This is where Saunders shows he could really have a great deal of potential in the NFL. He catches the ball cleanly and efficiently and has shown the ability to set up what comes next. Saunders not only has great quickness, body control, and speed as a ball carrier, but he demonstrates vision and instincts as well. He knows himself and how to avoid getting killed for the most part. As long as a quarterback does not lead him into a huge hit, Saunders is slippery and has moves that allow him to make guys miss like jump cuts and spin moves but also has a sense of when to get down while still gaining yardage to avoid the big hit. Saunders is always a threat to make a bigger play and if he has an open lane, he can take it all the way.
Last year, Saunders gave a lot of effort but largely functioned as a speed bump. This year, he has really stepped up and became an effective blocker in spite of his size. He has become extremely aggressive, gets in between the opponent and the ball carrier and continues to work through the play, humbling several opponents with more size. Saunders also works to block through the echo of the whistle.
As effective as he is on running plays, he seems to step up his effort when it comes to blocking for fellow receivers after the catch. He sprints down the field looking to seal off opponents or land some crushing blocks, putting defenders on the ground that have allowed teammates to make bigger plays and score touchdowns.
Saunders has worked to improve his angles, employed better techniques and just gotten significantly better in that aspect of his game. There is always going to be a slight concern because he is smaller than opponents, but for teams that want to run the ball and have viable slot receivers who can help open up running lanes, Saunders has shown he can contribute on running downs.
Saunders has experience as a punt returner and his athleticism and quickness in space is extremely well suited for the job. Not only does he have the quick twitch movements that allow him to succeed but has shown pretty good vision in the role as well.
Saunders is a slot receiver but he is best suited to play in a more wide open scheme than one that wants to shrink the field. For example, he would probably not be terribly well suited to play in San Francisco or Cleveland, but might flourish in St. Louis or New Orleans. Both of those teams are looking to spread teams out and allow athletes to get open and make plays in the open field much like Oklahoma does. For all of the concerns about his size, legitimate as they are, Saunders knows how to get open and catch the ball and has shown impressive toughness, so he might make a roster spot purely on the ability to move the chains on third down. In addition to what he can do as a receiver, his contributions on special teams as a punt returner in particular could really help him secure a roster spot and be a contributor in the NFL.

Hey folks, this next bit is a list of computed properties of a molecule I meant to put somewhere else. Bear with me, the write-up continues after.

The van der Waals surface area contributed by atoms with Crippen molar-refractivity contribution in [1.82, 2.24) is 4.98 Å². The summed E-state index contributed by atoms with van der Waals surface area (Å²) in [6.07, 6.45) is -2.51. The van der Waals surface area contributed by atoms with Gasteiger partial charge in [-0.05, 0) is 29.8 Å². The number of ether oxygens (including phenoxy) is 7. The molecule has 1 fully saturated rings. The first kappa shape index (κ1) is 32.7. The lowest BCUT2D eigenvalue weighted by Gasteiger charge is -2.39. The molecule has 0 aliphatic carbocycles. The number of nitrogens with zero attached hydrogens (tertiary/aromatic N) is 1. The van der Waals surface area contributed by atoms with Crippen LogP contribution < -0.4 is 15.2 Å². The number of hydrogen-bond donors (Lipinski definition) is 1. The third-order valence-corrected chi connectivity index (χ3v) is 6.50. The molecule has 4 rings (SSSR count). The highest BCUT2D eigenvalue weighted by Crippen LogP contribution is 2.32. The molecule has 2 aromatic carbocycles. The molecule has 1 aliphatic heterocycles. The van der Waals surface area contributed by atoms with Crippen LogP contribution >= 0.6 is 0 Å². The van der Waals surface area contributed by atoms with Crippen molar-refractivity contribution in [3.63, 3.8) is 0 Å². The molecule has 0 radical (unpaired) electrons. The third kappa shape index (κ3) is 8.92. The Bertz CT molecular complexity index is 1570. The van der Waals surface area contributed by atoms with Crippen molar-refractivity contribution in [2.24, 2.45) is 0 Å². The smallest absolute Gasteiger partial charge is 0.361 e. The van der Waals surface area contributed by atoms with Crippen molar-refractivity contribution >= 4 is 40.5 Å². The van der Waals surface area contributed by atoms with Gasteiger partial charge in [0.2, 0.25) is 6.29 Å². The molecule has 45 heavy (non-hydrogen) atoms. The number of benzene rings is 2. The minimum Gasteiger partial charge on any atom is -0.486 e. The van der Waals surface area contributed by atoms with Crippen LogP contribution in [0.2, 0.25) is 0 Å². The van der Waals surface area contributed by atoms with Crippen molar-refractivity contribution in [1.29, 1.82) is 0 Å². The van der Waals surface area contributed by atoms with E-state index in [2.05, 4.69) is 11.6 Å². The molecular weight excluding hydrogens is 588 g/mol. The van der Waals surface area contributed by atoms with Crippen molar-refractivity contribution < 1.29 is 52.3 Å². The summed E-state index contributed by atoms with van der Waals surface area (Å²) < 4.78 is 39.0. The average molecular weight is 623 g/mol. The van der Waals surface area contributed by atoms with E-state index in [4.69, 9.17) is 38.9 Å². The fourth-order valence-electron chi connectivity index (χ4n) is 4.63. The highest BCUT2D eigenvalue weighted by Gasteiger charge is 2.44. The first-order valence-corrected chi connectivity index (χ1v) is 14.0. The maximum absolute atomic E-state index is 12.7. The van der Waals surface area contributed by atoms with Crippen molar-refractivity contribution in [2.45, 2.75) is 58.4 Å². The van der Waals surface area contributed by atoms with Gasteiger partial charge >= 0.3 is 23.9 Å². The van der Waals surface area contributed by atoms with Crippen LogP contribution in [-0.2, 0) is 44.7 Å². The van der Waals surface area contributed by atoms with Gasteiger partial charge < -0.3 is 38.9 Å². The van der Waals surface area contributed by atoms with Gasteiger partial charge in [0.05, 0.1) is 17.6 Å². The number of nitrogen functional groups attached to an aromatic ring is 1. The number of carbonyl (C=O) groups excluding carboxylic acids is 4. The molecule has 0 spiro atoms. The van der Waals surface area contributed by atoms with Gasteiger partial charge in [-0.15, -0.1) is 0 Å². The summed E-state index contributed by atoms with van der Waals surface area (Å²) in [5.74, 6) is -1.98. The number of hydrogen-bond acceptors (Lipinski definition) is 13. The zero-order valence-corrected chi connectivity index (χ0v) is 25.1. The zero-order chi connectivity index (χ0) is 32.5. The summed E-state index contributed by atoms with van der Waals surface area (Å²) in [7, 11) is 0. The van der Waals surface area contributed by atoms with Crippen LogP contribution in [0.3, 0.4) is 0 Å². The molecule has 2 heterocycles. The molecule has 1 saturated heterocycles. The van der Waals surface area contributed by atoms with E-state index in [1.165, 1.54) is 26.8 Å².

Saunders is a faster version, but he has some of the same qualities that made David Patten successful in stretches of his career. Patten was smaller than ideal but just used a combination of understanding how to get open and catch the ball to make an impact on a few different teams in his tenure but most notably the New England Patriots, where he was a starter for 44 games. He was rarely a huge playmaker but he had a knack for making a few big plays in games and being a key contributor. In the end, Patten had a 12 year career where he caught 324 passes and 25 total touchdowns. That is the type of player that Saunders could be with an added speed element.
Jalen Saunders has really worked to become a well-rounded wide receiver; he just happens to be a 157lb version. He can be an effective route runner, catches the ball well and is an aggressive blocker who can also return punts. While Saunders is most naturally built to play as a slot receiver and specialist, his willingness to block makes it so that he could defy odds and be able to contribute on running downs. There will be teams who likely rule him out of their draft plans purely on size. Nevertheless, Saunders projects as a third day prospect who could be a quick contributor as a slot receiver out in space who can also return punts.
Some of the film used in this scouting breakdown was provided by the good folks at draftbreakdown.com